State of Things is a more pretty conventional new wave/80s rock tune with that chugging mid-paced beat and “Ah-ahh” backing harmonies that a lot of songs of that era seemed to have but you can’t really put your finger on a single one that memorably did so. It’s still very well put together though, with the harmonies and key changes dropping in at the moments of maximum effectiveness to either disconcert or give a heartstopping endorphin surge — not to mention a proper guitar solo slap bang in the middle of the song. Played a bit faster it could have been as good as Martha & The Muffins’ Paint By Number Heart, but as it is, it’s still solid. Of the two tracks, Ashy Sleep is the killer though, alternating between a taut new wave-reggae bass/drum interaction that underlies the verses a the driving, powerpop chorus. There’s something terribly reminiscent of Roxanne by The Police to it, and although it’s hard to know how flattering the band would consider that comparison, be assured, I definitely mean it in the most favourable sense.
It’s also worth noting about both these songs just how nicely produced they are. Between the flat, soft-edged tedium of mainstream pop production and the equally flat, scuzzy amateurishness of most indie recording, Convex Level (who absolutely not coincidentally share an engineer with Extruders) seem to have found a niche that captures the mixture of glacial and intimate that characterised so much of the best music of the late 70s and early 80s.
After the past couple of months where this blog has been preoccupied with touring, a bit of a backlog of stuff has emerged, with a huge pile of CDs and tracks to talk about, some of which I picked up on the road and some of which emerged in Tokyo during my absence. First up is this debut CD by oddball new wave band Compact Club. While the membership seems to be rather fluid and the people who appear in the videos are not always the same ones who appear onstage, the group features a few familiar features, including vocalist Canan Togawa, previously of Elekidz, Yasuhiro Onishi of illMilliliter and previously Imamon, and Yurako Iwama of Be Aggressive.Compact Club: Liber Stewart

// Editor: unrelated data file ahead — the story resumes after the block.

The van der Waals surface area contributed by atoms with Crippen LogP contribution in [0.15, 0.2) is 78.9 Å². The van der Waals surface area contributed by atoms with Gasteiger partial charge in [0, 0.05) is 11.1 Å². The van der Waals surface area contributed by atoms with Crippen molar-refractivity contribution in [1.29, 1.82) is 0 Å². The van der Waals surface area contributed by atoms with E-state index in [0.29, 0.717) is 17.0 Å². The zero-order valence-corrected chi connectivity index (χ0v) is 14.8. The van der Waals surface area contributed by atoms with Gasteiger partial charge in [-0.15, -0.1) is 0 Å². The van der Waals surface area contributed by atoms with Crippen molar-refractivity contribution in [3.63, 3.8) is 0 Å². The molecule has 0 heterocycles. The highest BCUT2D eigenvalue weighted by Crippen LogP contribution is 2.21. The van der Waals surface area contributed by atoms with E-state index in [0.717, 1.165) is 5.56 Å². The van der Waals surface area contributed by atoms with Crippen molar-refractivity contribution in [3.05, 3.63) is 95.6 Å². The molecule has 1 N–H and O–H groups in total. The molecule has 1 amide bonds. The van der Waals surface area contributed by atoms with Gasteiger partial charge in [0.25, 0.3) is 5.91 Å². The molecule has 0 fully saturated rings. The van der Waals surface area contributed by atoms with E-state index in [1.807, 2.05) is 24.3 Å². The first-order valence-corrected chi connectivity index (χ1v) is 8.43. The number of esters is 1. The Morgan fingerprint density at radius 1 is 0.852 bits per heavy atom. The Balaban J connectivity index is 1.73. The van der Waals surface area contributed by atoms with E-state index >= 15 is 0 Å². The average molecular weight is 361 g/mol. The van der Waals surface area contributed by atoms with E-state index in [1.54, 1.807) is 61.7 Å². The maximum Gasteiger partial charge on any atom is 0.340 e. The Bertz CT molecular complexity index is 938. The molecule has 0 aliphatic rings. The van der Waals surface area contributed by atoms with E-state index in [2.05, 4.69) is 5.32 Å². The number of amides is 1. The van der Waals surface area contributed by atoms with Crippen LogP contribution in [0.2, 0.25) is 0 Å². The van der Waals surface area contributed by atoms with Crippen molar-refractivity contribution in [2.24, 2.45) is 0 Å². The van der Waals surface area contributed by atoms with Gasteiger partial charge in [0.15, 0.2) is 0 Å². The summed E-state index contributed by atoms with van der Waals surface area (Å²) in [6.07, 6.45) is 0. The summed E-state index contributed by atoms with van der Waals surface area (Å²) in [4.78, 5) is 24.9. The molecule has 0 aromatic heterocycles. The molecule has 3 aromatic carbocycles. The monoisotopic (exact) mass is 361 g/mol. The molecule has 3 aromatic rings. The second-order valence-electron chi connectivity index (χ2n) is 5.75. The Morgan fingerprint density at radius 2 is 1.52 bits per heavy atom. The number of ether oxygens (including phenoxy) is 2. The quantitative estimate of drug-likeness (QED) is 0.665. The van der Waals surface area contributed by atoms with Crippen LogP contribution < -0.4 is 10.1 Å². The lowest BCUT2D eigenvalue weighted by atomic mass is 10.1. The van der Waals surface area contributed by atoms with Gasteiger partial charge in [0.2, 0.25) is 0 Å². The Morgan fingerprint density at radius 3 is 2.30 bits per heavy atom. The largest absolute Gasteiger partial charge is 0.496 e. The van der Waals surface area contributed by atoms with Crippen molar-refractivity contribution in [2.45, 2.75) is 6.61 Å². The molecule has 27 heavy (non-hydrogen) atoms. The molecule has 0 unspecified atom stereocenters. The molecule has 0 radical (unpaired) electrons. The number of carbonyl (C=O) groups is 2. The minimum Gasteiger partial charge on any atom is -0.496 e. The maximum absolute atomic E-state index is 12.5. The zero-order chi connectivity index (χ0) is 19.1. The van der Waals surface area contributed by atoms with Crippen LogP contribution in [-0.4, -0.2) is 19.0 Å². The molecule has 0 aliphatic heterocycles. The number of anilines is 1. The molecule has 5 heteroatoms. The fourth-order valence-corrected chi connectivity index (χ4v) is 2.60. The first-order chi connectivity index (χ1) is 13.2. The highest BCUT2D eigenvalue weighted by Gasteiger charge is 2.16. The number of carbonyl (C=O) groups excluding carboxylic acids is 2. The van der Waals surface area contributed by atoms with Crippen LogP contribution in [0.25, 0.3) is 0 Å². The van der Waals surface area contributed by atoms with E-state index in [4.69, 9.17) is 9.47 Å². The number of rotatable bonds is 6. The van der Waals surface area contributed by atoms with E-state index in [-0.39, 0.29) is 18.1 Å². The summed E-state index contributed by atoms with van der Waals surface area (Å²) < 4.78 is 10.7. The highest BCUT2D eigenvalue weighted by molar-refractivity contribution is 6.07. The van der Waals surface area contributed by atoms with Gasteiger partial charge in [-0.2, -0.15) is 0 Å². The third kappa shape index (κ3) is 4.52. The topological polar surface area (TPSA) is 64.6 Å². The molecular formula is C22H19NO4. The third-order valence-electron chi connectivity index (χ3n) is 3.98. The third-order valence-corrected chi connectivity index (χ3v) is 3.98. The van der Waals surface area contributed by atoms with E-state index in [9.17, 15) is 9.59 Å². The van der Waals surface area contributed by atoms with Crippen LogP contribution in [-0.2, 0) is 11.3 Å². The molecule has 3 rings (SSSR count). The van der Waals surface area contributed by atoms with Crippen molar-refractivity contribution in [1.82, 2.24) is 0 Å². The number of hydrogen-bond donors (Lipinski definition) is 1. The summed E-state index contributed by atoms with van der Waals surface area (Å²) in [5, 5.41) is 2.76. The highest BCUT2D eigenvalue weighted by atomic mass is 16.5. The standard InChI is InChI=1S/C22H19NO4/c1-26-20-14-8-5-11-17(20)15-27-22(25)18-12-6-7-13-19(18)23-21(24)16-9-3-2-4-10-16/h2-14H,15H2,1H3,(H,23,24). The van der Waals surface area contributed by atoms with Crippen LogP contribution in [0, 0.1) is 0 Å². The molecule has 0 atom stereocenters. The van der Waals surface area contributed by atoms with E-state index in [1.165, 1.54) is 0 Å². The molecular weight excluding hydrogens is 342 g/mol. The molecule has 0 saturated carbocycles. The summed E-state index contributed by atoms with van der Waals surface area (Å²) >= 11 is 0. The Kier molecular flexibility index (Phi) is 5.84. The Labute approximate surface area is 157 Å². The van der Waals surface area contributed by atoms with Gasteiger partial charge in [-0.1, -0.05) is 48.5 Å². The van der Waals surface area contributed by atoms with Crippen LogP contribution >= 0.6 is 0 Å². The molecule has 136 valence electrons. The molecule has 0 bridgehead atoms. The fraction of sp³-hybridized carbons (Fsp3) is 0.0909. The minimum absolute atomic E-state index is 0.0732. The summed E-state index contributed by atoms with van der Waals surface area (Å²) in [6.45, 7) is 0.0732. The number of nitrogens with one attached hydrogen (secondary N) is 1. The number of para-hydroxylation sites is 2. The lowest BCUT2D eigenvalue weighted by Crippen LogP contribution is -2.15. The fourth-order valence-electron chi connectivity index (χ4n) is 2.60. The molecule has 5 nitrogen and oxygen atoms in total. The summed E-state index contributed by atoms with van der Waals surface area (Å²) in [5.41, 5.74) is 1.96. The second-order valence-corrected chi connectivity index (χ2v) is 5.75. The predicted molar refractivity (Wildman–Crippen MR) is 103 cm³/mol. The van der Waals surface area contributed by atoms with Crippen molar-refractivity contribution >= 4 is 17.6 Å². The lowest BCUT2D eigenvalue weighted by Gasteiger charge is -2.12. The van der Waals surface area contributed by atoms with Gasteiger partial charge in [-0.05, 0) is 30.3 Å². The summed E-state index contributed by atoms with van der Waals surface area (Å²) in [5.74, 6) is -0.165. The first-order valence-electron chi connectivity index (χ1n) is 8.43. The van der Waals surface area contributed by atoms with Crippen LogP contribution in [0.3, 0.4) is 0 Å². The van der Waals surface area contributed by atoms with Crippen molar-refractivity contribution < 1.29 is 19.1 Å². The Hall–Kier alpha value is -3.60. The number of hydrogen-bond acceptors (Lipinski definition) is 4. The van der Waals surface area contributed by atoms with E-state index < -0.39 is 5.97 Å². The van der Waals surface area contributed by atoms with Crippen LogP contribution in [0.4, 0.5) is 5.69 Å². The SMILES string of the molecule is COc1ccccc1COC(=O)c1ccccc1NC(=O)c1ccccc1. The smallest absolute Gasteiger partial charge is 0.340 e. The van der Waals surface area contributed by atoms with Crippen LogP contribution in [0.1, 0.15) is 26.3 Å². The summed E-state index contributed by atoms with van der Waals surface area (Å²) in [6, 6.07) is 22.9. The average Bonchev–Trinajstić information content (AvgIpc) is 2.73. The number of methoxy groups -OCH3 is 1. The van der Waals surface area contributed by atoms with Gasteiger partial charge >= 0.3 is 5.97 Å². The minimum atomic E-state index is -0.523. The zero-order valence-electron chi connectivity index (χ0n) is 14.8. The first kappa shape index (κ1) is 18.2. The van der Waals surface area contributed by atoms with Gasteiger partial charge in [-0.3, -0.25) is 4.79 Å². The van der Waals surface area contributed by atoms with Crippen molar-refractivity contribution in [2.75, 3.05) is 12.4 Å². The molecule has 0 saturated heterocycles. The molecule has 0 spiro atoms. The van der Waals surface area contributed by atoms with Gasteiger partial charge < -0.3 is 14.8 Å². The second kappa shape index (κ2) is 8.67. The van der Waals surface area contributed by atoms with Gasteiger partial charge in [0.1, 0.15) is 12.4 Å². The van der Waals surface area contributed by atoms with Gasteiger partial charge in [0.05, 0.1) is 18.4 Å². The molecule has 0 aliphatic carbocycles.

What you have on Subete wa Template is three perky, punky new wave songs in a Devo/B-52’s mould, edged with a sort of joyous guitar-mangling noise that shows itself in particular on XTC-like closing track Roommate, which descends into Eno-esque sonic wibble as it approaches its climax. And it’s where the pop is set off against something harsher and more discordant that Compact Club are really at their best, because shorn of the immediacy of a live performance, the outright pop of the title track seems to be crying out for a little extra kick. Sitting between these two extremes lies Liber Stewart, with its unusual arrangement that foregrounds the bass and uses the guitar and synth to provide disconcerting textures and bleeps. There’s a lot of fun to be had with Compact Club and this CD is a solid introduction to the group — given the talented collective at work in the group, I have high hopes of them being able to build on it in the future.Compact Club: Roommate
20000V goes by the name Ni-man Den-atsu now in its new location for contractual reasons, but true believers know what it’s really called.
The final date of the tour was a show I had organised myself with the help of Tsuchi from synth-punk lunatics Jebiotto. As the final show, and as the official Tokyo release party, this was one I needed both to go off with a bang and bring in a properly big crowd. The shows leading up to it had all been good one way or another, most of them had been fantastic, and some of them — in particular the secret show at Koenji Ten, the Friday night in Fukuoka and the wonderful little show in Takamatsu — had been truly, truly sublime experiences. I was nervous.